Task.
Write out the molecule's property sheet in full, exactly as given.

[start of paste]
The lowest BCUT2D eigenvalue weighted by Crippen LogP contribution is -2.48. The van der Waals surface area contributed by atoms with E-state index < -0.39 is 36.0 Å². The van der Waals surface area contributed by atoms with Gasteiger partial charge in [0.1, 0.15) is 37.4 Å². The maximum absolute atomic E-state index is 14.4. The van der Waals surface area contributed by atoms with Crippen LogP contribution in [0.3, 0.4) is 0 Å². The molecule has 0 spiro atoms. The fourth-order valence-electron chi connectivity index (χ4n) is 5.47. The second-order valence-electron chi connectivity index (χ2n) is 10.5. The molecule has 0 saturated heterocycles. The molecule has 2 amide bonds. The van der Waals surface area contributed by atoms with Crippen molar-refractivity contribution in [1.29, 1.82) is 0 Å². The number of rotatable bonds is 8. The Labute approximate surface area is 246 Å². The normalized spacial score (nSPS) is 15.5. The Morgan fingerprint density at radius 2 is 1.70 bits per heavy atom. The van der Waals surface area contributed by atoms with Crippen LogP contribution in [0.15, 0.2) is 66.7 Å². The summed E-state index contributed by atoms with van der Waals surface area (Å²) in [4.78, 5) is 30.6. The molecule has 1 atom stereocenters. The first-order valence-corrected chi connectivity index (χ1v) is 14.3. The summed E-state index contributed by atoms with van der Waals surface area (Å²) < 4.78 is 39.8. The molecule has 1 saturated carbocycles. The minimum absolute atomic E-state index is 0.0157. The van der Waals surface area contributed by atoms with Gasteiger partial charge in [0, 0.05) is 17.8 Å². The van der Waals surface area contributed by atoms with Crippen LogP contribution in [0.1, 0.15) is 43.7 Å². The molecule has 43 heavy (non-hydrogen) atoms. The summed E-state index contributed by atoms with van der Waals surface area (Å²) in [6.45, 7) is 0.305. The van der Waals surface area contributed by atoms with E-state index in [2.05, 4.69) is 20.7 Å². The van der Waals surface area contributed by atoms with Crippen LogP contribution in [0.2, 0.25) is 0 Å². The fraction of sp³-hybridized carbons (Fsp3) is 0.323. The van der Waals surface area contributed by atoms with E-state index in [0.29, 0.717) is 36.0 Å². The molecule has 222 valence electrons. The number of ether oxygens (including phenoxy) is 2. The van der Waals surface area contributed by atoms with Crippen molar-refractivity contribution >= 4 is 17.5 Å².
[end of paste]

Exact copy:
The lowest BCUT2D eigenvalue weighted by Crippen LogP contribution is -2.48. The van der Waals surface area contributed by atoms with E-state index < -0.39 is 36.0 Å². The van der Waals surface area contributed by atoms with Gasteiger partial charge in [0.1, 0.15) is 37.4 Å². The maximum absolute atomic E-state index is 14.4. The van der Waals surface area contributed by atoms with Crippen LogP contribution in [0.3, 0.4) is 0 Å². The molecule has 0 spiro atoms. The fourth-order valence-electron chi connectivity index (χ4n) is 5.47. The second-order valence-electron chi connectivity index (χ2n) is 10.5. The molecule has 0 saturated heterocycles. The molecule has 2 amide bonds. The van der Waals surface area contributed by atoms with Crippen molar-refractivity contribution in [1.29, 1.82) is 0 Å². The number of rotatable bonds is 8. The Labute approximate surface area is 246 Å². The normalized spacial score (nSPS) is 15.5. The Morgan fingerprint density at radius 2 is 1.70 bits per heavy atom. The van der Waals surface area contributed by atoms with Crippen LogP contribution in [0.15, 0.2) is 66.7 Å². The summed E-state index contributed by atoms with van der Waals surface area (Å²) in [4.78, 5) is 30.6. The molecule has 1 atom stereocenters. The first-order valence-corrected chi connectivity index (χ1v) is 14.3. The summed E-state index contributed by atoms with van der Waals surface area (Å²) < 4.78 is 39.8. The molecule has 1 saturated carbocycles. The minimum absolute atomic E-state index is 0.0157. The van der Waals surface area contributed by atoms with Gasteiger partial charge in [0, 0.05) is 17.8 Å². The van der Waals surface area contributed by atoms with Crippen LogP contribution in [0.1, 0.15) is 43.7 Å². The molecule has 43 heavy (non-hydrogen) atoms. The summed E-state index contributed by atoms with van der Waals surface area (Å²) in [6.45, 7) is 0.305. The van der Waals surface area contributed by atoms with E-state index in [2.05, 4.69) is 20.7 Å². The van der Waals surface area contributed by atoms with Crippen LogP contribution in [0.2, 0.25) is 0 Å². The fraction of sp³-hybridized carbons (Fsp3) is 0.323. The van der Waals surface area contributed by atoms with E-state index in [0.29, 0.717) is 36.0 Å². The molecule has 222 valence electrons. The number of ether oxygens (including phenoxy) is 2. The van der Waals surface area contributed by atoms with Crippen molar-refractivity contribution >= 4 is 17.5 Å².